A true need led Mary Nguyen and Emmanuel Fremin to create the ingenious Artstrong: a line of bags for the effective and efficient packaging of travelling art. Made from reusable and recyclable aluminum building materials, Artstrong bags are modern and exceptionally resourceful. The pair sat down with Musée to tell of their product’s conception.
How did Artstrong begin?
EF It started with an art fair about a year ago in which three pieces were damaged. Those pieces were packaged with bubble wrap and when we unwrapped them the frames were broken, the pictures were scratched, and somehow the scotch tape was on the plexiglass of the photographs. We had to re-do it and take it through insurance with a five hundred dollar deductible – it was a nightmare! We thought there was probably a better alternative to wrap the pieces, a way that would cover and protect the pieces, while being reusable at the same time like a computer bag. We came up with the idea to have pieces wrapped up in an aluminum bag according to size, making it very easy to pack them up after the fair.
MN Emmanuel and I were doing a lot of art fairs all over the country with a few assistants. We would have anywhere between twenty to thirty pieces of work at one time and it would take us close to seven hours to pack and unpack them. It was an absolute nightmare – I’m Asian so we love efficiency. I would literally try to talk my way out of packing time. I don’t remember the specific art fair but I remember asking, “How could we make this easier on ourselves?” We went online and searched for a company that made bags but found nothing; I couldn’t believe it! We didn’t want a box, bubble wrap or tape; we just wanted something that was safe, easy, fun, and super chic. During the fair that all of our pieces were damaged we decided that was the end because we couldn’t continue like that.
Where did the idea of the packaging itself come from?
MN The design of the actual bag came from a very small bag made of metallic aluminum that I had seen before, we were really inspired by the VIP bags that Art Basel gives out as little gifts. We wanted to design something that was really eye catching, yet super functional, so we sourced-out building material and that’s where the idea started.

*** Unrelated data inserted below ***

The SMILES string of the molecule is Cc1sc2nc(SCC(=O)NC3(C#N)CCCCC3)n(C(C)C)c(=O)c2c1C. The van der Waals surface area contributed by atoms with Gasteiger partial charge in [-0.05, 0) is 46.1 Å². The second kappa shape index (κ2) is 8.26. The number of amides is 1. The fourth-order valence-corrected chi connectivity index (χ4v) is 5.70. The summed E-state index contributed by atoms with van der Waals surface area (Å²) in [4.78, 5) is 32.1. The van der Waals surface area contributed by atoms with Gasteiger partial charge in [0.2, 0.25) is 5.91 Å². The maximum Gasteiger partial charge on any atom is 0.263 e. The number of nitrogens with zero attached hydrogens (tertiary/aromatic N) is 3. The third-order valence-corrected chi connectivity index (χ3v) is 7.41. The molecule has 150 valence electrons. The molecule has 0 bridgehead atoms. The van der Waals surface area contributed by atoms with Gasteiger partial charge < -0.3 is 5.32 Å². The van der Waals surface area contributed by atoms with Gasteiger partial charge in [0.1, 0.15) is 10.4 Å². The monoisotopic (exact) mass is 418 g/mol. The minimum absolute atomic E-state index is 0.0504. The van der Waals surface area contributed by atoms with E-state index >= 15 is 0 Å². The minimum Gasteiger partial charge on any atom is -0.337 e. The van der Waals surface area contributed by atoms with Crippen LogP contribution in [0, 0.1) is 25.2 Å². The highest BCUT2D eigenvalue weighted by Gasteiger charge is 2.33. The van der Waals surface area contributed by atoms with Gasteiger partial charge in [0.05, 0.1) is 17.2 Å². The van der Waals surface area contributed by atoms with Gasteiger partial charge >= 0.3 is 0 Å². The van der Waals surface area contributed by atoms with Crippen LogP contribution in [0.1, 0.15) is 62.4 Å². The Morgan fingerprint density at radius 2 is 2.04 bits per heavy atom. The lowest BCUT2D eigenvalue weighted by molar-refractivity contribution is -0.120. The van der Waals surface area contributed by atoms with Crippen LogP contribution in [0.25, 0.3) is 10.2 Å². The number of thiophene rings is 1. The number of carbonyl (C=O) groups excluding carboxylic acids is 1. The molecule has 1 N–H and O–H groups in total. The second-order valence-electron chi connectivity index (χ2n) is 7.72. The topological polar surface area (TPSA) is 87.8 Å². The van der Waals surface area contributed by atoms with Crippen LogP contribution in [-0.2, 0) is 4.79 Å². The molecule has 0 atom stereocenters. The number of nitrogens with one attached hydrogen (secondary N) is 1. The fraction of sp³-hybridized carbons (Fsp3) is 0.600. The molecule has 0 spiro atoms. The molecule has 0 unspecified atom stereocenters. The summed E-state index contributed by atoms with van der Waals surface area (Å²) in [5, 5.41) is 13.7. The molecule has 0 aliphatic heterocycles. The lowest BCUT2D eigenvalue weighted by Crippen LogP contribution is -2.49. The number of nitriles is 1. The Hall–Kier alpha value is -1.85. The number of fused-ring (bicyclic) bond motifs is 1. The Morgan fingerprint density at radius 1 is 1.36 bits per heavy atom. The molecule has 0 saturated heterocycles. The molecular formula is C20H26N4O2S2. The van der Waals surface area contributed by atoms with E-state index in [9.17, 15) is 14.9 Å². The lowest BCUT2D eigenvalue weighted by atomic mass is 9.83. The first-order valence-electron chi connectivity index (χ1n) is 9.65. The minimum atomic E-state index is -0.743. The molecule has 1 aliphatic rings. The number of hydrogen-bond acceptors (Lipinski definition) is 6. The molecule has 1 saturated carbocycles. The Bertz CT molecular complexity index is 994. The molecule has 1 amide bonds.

Was it made with the same material?
MN No It was not the same material, theirs was a laminated version that is almost as flat as paper. We just used it as inspiration.
EF Aluminum is everywhere. We make 40-ounce aluminum boxes made of aluminum dura-flex. We thought that it was something people would want to use almost like the Mac computer, that’s aluminum.
MN We wanted to keep everything congruent with our theme: clean, modern, and fun. For us, the aesthetic of a clean design is something that, as a young couple, we love and are really drawn to.
EF Less is more. We want something clean that people can use but with a protected inside so there is no need for bubble wrap. The inside is like a wall, while the outside is still protected. You have the best of both worlds.
MN It was very important for us to use recyclable material. Along with the aluminum and the industrial building material inside, there is recycled foam, as well as a layer of 100% acid-free brush cotton. The design for our first model is beautiful yet so simple. It really has been an amazing ride with the evolution that our bags have taken. That’s what we’re about: always evolving.
EF We can custom-make any size. What’s important is that there isn’t any waste. People don’t think about where the bubble wrap goes when it’s removed – the garbage. If you go to the beach you see pieces of bubble wrap and plastic everywhere. With one product already made for you, we don’t waste, and people want to keep these bags.
How long does it take to make them?
EF The bags are made in California. It was a little bit hectic in the beginning because we were so behind with orders since we weren’t expecting people to buy so many bags at once. Now people can make an order and have it delivered within a few days.
MN The structure of the bag appears very simple, but they are actually hard to make. It took eight months to get one sample done. The functionality and efficiency needed in a factory calls for four people per bag. Some of the bags are so huge they had to redesign tables and new machines to hand feed it.